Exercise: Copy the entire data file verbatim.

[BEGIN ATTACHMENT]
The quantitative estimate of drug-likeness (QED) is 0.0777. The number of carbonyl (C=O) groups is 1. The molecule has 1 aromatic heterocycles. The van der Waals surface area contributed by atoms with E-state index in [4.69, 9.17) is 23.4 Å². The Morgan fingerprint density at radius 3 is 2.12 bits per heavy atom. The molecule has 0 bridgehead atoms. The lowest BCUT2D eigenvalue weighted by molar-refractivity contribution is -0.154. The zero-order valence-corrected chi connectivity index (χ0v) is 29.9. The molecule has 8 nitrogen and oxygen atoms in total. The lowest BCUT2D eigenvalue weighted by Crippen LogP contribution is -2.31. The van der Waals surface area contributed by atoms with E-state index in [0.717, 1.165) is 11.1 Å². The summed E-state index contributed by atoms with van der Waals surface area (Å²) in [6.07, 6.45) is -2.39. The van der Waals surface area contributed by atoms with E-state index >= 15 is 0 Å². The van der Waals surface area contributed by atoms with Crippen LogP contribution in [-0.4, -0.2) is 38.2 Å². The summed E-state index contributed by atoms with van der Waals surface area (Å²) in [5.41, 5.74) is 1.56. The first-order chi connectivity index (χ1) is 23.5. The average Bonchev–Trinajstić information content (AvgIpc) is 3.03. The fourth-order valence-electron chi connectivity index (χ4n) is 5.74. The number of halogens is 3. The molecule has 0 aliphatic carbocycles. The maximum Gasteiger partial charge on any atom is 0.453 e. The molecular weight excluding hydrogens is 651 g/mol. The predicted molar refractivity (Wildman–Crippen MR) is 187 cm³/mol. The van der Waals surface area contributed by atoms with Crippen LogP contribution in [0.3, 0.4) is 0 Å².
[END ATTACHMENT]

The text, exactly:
The quantitative estimate of drug-likeness (QED) is 0.0777. The number of carbonyl (C=O) groups is 1. The molecule has 1 aromatic heterocycles. The van der Waals surface area contributed by atoms with E-state index in [4.69, 9.17) is 23.4 Å². The Morgan fingerprint density at radius 3 is 2.12 bits per heavy atom. The molecule has 0 bridgehead atoms. The lowest BCUT2D eigenvalue weighted by molar-refractivity contribution is -0.154. The zero-order valence-corrected chi connectivity index (χ0v) is 29.9. The molecule has 8 nitrogen and oxygen atoms in total. The lowest BCUT2D eigenvalue weighted by Crippen LogP contribution is -2.31. The van der Waals surface area contributed by atoms with E-state index in [0.717, 1.165) is 11.1 Å². The summed E-state index contributed by atoms with van der Waals surface area (Å²) in [6.07, 6.45) is -2.39. The van der Waals surface area contributed by atoms with E-state index >= 15 is 0 Å². The van der Waals surface area contributed by atoms with Crippen LogP contribution in [-0.4, -0.2) is 38.2 Å². The summed E-state index contributed by atoms with van der Waals surface area (Å²) in [5.41, 5.74) is 1.56. The first-order chi connectivity index (χ1) is 23.5. The average Bonchev–Trinajstić information content (AvgIpc) is 3.03. The fourth-order valence-electron chi connectivity index (χ4n) is 5.74. The number of halogens is 3. The molecule has 0 aliphatic carbocycles. The maximum Gasteiger partial charge on any atom is 0.453 e. The molecular weight excluding hydrogens is 651 g/mol. The predicted molar refractivity (Wildman–Crippen MR) is 187 cm³/mol. The van der Waals surface area contributed by atoms with Crippen LogP contribution in [0.3, 0.4) is 0 Å².